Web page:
Mr Lusasi preseTitle: Land Acquisition for tree planting by Domestic Investors and Impacts on Rural Communities: The case of Southern Highlands, Tanzania CSSH Board Meeting
Mr. Justin Lusasi left (PhD student) administering a questionnaire to one of respondents (Mr. Francis Lyungu),meanwhile taking all the precautions against the Covid-19 Pandemic in Matembwe village, Njombe District.
Local treatment of timbers being undertaken by some of traders at Kambarage Open Market in Njomber Region in the struggle towards value addition to their forest products.
Dr. EsbernFriis-Hansen and Dr. Rasmus Pedersen both from DIIS, Denmark responding to questions from participants during the Discussion Session of the Annual Conference
A group photo of participants to the Timber Rush Annual Conference held at VETA Conference Hall in Iringa Region (December 10, 2019).
Prof. Dismas Mwaseba giving some welcoming remarks at the Timber Rush Annual Conference held o December 10th, 2019 at VETA in Iringa Region
Prof. N.S.Y. Mdoe (Far right-hand side) with Mr. Justin Lusasi (extreme left) and Mr. Respikius Martin (at the Centre clarifying matters during the Plenary Session of the Conference.
Mr. Justin Lusasi, a PhD candidate sponsored by the Timber Rush Project, gave a presentation on his manuscript titled ““Why is my father is treating me like that?” Discrimination of women in accessing family lands in the Southern Highlands Tanzania”.
Land has been a bait for rich urban dwellers to invest in tree planting activities. In this way, land has been sold extravagantly with or without legitimate procedures. Some people have sold all land and lack plots for crop production, making them the hungry families, says PhD. student Justin Lusasi when explaning the importance of his work in the Timber Rush project.
- To many Tanzanians land is life, an asset, a natural resource, which even a poor family can rely on for survival and sustainable life. It is important to understand, monitor and moderate land business between villagers and tree planting domestic investors to avoid adverse impacts of land scarcity to local communities, says Justin Lusasi and talks about the ultimate risk of village land used for plantations to the extend where villagers no longer find a living in the villages. The landuse will change and some of the villagers will move.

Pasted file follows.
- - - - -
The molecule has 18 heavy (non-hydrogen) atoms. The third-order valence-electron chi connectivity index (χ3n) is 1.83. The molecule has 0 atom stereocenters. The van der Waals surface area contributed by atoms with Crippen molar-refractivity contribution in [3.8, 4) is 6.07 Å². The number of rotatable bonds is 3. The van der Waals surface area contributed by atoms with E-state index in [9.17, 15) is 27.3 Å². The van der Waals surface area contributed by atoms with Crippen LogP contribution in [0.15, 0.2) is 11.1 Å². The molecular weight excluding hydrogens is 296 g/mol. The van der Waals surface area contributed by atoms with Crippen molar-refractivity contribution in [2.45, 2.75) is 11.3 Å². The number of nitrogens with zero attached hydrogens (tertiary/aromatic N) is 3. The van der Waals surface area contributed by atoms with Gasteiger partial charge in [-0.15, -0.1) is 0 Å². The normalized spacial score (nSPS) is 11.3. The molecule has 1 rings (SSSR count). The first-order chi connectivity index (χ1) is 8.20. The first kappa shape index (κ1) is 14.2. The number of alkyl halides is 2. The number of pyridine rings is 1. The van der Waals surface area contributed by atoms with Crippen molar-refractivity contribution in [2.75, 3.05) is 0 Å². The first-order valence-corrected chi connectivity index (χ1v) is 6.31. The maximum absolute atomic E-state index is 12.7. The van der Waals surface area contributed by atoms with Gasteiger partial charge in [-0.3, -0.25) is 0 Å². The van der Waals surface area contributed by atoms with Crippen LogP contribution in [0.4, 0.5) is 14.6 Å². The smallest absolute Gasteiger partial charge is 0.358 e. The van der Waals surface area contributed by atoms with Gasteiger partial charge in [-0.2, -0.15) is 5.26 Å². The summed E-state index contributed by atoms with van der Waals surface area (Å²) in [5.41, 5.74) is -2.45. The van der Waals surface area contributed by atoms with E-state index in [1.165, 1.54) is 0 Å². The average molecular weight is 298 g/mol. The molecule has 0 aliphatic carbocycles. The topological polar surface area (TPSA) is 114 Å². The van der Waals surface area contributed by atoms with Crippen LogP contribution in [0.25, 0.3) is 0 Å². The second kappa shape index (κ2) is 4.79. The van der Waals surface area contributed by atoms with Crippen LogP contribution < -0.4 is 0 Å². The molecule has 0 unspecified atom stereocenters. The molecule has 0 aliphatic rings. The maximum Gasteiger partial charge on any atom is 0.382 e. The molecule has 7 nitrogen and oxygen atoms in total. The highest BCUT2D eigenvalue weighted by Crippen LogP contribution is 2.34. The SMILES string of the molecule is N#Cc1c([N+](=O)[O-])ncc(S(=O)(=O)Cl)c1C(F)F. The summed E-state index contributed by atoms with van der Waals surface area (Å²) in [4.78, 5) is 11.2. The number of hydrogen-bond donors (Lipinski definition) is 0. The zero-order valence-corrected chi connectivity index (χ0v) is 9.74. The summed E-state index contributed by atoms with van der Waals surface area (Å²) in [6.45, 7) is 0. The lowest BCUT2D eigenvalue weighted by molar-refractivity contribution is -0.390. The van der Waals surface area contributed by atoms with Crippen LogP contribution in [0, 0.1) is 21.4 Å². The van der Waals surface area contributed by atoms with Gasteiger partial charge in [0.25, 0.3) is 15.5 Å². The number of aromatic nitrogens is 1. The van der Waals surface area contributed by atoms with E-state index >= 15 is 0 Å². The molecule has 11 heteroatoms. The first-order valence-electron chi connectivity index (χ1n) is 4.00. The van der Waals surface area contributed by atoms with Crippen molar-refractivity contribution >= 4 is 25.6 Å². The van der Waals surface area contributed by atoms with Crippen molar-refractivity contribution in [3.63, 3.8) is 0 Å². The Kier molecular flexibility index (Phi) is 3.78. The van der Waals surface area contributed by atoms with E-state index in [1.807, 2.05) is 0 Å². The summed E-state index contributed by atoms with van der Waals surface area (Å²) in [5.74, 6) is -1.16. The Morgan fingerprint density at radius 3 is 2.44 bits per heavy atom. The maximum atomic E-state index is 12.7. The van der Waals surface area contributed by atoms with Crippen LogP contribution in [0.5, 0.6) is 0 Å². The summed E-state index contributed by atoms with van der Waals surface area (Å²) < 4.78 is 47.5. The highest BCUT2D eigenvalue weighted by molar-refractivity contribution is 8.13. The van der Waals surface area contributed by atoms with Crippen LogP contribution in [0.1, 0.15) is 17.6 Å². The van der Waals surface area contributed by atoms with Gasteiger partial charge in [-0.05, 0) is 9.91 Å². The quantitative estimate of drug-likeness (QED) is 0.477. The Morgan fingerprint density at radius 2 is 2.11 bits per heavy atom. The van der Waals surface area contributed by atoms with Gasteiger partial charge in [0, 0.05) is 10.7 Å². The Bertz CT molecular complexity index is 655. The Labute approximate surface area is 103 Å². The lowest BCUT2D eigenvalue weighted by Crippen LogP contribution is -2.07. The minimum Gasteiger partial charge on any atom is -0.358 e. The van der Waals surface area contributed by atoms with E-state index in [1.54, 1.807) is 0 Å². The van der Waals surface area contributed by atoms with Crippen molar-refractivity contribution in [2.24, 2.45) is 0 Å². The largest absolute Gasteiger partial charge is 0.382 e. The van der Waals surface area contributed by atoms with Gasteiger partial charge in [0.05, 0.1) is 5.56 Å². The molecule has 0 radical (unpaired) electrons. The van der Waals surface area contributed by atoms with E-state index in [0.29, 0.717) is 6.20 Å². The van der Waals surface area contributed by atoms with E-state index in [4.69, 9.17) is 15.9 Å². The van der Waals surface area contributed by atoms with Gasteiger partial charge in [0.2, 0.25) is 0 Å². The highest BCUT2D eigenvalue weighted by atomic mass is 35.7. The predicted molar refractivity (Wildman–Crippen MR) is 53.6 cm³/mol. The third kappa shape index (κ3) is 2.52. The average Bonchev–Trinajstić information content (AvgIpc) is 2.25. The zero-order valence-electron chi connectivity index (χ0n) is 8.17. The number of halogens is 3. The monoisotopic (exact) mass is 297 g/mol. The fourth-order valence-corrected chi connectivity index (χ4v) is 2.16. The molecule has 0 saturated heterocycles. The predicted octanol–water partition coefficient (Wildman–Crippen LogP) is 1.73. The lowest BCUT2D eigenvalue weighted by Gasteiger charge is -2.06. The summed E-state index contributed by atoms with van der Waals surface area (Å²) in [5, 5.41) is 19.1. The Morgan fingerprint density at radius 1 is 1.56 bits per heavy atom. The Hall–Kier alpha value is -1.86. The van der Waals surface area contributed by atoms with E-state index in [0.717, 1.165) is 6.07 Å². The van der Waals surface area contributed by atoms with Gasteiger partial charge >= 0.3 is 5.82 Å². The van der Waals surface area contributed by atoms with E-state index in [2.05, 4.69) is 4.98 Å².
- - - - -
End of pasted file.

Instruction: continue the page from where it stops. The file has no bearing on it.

Governance of the value chain is the subject of this PhD. project. It looks at the power relationships between the actors along the value chain and how these relationships influence access to benefits
Governance encompasses both state/government regulations and market governance. Regarding state regulations, I am trying to understand how various actors interact with the regulations and how the regulations affect their income. Regarding market governance, the structure of the market and how it affects the actors is explored, explains Respikius Martin of his PhD study.
- The central point for both cases is the issue of power relationships among and between actors. Mapping power relationships along the value chain helps to categorize actors according to their power and how power is used. It is acknowledged that power asymmetry along the chain does not foster equitable distribution of benefits. Therefore, the exercise of power mapping is important for the identification of leverage points for intervention, says Respikius Martin.
Respikius Martin is a PhD student at Sokoine University of Agriculture and the University of Copenhagen and his studies is sponsored by the Timber Rush Project, run by the universities of Sokoine and Copenhagen and the Danish Institute of International Studies.